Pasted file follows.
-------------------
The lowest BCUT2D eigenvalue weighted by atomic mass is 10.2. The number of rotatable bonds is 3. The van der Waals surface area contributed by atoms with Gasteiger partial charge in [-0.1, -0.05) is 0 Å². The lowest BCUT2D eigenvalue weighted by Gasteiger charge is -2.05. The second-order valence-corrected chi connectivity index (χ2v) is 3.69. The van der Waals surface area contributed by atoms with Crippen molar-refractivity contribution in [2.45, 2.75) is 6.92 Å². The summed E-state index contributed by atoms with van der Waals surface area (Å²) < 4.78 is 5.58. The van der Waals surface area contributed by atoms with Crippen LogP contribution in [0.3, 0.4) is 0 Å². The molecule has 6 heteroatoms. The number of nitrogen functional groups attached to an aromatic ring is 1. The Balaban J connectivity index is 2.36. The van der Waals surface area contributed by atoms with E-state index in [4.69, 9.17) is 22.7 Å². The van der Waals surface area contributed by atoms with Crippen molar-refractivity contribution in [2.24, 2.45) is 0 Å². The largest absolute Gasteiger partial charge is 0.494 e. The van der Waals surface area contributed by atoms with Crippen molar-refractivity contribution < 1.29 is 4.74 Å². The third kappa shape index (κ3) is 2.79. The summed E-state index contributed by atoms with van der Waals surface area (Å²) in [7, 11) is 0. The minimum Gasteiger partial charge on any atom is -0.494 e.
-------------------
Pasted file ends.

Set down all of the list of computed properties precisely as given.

The lowest BCUT2D eigenvalue weighted by atomic mass is 10.2. The number of rotatable bonds is 3. The van der Waals surface area contributed by atoms with Gasteiger partial charge in [-0.1, -0.05) is 0 Å². The lowest BCUT2D eigenvalue weighted by Gasteiger charge is -2.05. The second-order valence-corrected chi connectivity index (χ2v) is 3.69. The van der Waals surface area contributed by atoms with Crippen molar-refractivity contribution in [2.45, 2.75) is 6.92 Å². The summed E-state index contributed by atoms with van der Waals surface area (Å²) < 4.78 is 5.58. The van der Waals surface area contributed by atoms with Crippen LogP contribution in [0.3, 0.4) is 0 Å². The molecule has 6 heteroatoms. The number of nitrogen functional groups attached to an aromatic ring is 1. The Balaban J connectivity index is 2.36. The van der Waals surface area contributed by atoms with E-state index in [4.69, 9.17) is 22.7 Å². The van der Waals surface area contributed by atoms with Crippen molar-refractivity contribution in [2.24, 2.45) is 0 Å². The largest absolute Gasteiger partial charge is 0.494 e. The van der Waals surface area contributed by atoms with Crippen molar-refractivity contribution < 1.29 is 4.74 Å². The third kappa shape index (κ3) is 2.79. The summed E-state index contributed by atoms with van der Waals surface area (Å²) in [7, 11) is 0. The minimum Gasteiger partial charge on any atom is -0.494 e.